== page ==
Value of root and dormant bud systems

Over the past twenty years, a lot has been written to reinforce the recognition of the value of root systems, epicormic buds and lignotuberous shoots. Because they are essentially out of sight, their values as assets are often unrecognised. Too often stump grinders are used routinely, without thinking of the potential use of these assets that may allow the re-establishment of a badly damaged tree at a fraction of the cost and time that it takes to remove a damaged tree and re-establish it. A tree can be removed without the recognition of the value of its root system and lignotuber or a tree is removed because of canopy damage without consideration of reconfiguring a sound canopy from epicormic or lignotuberous shoots.

Adaptive management

Adaptive management (AM) strategies can be both effective and resource efficient in dealing with pest and diseases. The AM framework provides a context for practicing arborists to address the uncertainty in pest and disease management of urban forests during climate change (Moore 2018). The AM model consists of a loop that involves: knowledge of past infestation and management practices – monitoring the current pest or disease outbreak – learning from data collected in the field- evaluation of consequences – deciding on action – implementing action – monitoring consequences of action – learning from data collected – evaluation of consequences – deciding on action – implementing action and so the loop continues (Figure 3).

There is a strategic opportunity for urban tree managers to integrate AM control of mistletoe, elm leaf beetle, fig psyllid and other infestations of urban trees with climatic events (Moore 2018). Such an approach relies on monitoring of pest numbers to collect data on the level of infestation. The surveys provide hard data that trigger control programs when pest levels are above a certain point, but which also allow the suspension of control programs possibly for several years if numbers are low. This contrasts situations where routine control or spraying programs are undertaken regardless of pest numbers. It means that in situations where urban forest budgets are tight, funds can be freed up for other proactive arboricultural activities.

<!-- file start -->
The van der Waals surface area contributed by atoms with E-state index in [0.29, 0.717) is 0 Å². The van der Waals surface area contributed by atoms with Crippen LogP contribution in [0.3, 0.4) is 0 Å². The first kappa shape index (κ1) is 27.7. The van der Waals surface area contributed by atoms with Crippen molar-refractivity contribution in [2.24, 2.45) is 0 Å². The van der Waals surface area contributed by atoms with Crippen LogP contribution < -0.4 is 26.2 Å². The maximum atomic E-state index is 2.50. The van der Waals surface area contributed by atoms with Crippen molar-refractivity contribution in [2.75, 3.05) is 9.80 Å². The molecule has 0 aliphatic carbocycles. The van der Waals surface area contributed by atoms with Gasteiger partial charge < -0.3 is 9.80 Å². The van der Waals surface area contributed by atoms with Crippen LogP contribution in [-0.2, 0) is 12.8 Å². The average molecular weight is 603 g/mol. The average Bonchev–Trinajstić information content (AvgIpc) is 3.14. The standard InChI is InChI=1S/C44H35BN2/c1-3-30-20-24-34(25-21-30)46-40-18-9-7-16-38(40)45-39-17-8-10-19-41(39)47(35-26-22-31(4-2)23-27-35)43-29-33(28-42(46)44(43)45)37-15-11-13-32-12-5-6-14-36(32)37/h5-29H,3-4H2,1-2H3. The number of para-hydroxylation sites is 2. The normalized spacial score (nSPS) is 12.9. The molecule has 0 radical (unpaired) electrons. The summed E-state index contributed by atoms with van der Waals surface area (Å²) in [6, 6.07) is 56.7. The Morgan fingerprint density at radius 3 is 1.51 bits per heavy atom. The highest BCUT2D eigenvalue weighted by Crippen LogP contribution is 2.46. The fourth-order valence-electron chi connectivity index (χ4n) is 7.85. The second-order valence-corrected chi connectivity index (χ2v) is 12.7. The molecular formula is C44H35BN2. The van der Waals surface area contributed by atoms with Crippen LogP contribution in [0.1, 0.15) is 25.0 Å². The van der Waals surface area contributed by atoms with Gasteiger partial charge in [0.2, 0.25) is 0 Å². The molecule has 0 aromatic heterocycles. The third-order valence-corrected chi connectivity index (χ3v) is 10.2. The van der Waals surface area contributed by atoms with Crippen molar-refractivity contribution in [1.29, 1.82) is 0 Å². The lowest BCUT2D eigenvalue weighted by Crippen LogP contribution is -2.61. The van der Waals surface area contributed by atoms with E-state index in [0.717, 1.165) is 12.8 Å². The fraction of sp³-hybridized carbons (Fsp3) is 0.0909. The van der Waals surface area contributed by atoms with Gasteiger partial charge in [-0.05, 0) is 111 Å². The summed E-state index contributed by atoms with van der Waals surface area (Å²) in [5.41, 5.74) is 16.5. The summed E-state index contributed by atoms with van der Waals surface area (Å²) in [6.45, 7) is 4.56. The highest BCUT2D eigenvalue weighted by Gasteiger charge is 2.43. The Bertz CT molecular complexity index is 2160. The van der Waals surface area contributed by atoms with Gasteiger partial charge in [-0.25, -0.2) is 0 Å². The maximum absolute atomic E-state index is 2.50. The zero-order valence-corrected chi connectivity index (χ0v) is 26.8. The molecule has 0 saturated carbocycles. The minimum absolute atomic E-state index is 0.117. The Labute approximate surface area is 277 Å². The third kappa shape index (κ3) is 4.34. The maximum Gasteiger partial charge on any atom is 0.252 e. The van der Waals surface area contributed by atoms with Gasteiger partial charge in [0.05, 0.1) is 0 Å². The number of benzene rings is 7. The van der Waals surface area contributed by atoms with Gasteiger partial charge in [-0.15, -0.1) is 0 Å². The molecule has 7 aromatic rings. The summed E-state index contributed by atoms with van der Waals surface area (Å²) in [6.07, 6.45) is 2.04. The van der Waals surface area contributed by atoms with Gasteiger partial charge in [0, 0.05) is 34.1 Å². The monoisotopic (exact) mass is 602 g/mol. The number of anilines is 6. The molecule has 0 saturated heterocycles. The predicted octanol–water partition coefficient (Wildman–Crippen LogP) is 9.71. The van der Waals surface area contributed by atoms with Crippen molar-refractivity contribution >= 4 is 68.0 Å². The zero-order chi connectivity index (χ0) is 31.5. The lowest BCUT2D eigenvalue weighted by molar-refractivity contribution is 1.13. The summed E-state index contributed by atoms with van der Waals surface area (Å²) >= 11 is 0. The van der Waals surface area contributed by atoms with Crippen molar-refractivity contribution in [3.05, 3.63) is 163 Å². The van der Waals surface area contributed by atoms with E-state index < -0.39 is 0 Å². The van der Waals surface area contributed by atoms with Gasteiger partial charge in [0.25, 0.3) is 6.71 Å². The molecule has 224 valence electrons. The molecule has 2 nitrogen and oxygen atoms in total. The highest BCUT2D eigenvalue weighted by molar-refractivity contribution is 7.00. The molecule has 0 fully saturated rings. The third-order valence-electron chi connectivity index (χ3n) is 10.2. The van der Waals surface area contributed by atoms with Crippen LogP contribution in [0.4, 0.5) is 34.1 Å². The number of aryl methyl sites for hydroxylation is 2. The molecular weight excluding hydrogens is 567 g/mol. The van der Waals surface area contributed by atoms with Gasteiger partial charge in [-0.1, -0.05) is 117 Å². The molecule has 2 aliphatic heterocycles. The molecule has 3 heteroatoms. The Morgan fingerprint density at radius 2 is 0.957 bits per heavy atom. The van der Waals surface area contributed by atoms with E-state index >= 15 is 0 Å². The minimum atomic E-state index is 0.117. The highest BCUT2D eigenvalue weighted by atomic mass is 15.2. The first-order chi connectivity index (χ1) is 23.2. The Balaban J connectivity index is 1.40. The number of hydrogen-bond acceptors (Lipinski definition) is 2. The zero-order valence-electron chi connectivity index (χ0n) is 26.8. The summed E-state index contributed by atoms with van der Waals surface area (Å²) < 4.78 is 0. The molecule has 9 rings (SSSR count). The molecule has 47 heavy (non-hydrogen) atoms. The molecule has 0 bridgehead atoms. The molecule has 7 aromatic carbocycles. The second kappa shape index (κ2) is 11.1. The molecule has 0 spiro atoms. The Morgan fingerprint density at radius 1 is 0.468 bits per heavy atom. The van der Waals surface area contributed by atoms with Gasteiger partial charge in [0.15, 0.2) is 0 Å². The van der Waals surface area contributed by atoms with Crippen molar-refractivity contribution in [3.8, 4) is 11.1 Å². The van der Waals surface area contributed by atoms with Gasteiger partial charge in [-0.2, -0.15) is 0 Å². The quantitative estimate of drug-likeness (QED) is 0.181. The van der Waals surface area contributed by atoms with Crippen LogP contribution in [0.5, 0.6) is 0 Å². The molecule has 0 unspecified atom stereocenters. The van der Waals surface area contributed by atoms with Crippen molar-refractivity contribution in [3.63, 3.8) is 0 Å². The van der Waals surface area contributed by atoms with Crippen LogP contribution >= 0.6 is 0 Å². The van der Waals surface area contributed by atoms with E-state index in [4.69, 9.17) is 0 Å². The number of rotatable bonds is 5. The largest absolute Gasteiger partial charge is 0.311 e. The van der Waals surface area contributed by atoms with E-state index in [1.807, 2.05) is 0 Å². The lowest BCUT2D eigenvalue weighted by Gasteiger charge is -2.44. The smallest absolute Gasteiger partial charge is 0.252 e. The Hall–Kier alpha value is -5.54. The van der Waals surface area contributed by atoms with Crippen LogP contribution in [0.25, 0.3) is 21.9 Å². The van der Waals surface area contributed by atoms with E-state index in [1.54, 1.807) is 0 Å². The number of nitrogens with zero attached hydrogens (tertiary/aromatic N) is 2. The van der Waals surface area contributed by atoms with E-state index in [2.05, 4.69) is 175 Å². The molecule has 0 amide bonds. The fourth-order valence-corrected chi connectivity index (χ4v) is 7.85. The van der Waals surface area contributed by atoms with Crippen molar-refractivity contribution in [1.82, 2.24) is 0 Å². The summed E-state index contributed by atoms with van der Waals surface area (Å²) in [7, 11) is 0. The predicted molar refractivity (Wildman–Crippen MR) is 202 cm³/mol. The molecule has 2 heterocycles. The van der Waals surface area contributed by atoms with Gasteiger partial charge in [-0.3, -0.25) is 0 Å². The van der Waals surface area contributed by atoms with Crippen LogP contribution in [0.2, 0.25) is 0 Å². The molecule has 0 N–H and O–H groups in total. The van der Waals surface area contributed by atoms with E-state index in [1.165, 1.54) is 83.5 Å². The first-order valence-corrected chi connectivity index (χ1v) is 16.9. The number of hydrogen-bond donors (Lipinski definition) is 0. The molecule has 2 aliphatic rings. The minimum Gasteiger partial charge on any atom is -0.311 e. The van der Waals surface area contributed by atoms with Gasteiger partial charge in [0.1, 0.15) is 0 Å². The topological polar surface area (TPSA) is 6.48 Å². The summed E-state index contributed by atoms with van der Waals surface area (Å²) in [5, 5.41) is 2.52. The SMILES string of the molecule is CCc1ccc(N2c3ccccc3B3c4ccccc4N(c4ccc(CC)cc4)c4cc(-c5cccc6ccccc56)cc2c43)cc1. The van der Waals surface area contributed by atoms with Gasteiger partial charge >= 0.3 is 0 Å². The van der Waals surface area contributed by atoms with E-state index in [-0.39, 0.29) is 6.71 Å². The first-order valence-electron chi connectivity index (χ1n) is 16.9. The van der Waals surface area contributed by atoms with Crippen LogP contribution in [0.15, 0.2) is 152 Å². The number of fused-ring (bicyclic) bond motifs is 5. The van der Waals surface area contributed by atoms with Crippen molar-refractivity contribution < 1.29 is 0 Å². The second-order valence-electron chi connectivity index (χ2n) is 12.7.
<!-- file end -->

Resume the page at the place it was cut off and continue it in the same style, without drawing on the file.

Figure 3. The role of arborists in the adaptive management of urban tree pest species showing the possible impact of extreme weather events on pest numbers and the consequences for tree management (from Moore 2018).

 

Conclusion

Trees are an essential part of urban infrastructure and are crucial to the liveability and economic and environmental sustainability of cities. In marking the twentieth TREENET Symposium, it is gratifying to see the progress that has been made in urban tree management and to see that so many, but by no means all local governments have street tree policies, urban canopy targets and significant tree protections. However, despite the support for and positive rhetoric surrounding trees in cities, the number of trees and the canopy cover they provide is continuing to decline in many cities and local government areas. As climate changes, it raises the questions as to what sort of urban environmental legacy will be left for future generations of Australians.

Urban trees are societal assets and every effort has to be made to ensure that street tree plantings are both efficient and effective. Once planted it is in society’s general interest that the trees survive, thrive and reach their full potential life spans. Anything that TREENET and other relevant groups can do to facilitate such an outcome in the coming decades will prove to be worthwhile in cementing a better urban forest legacy for the future.

 

References

Fitzgerald. A. 2012. The root system and canopy relationships in urban trees: Doctoral Thesis, School of Land and Environment, University of Melbourne.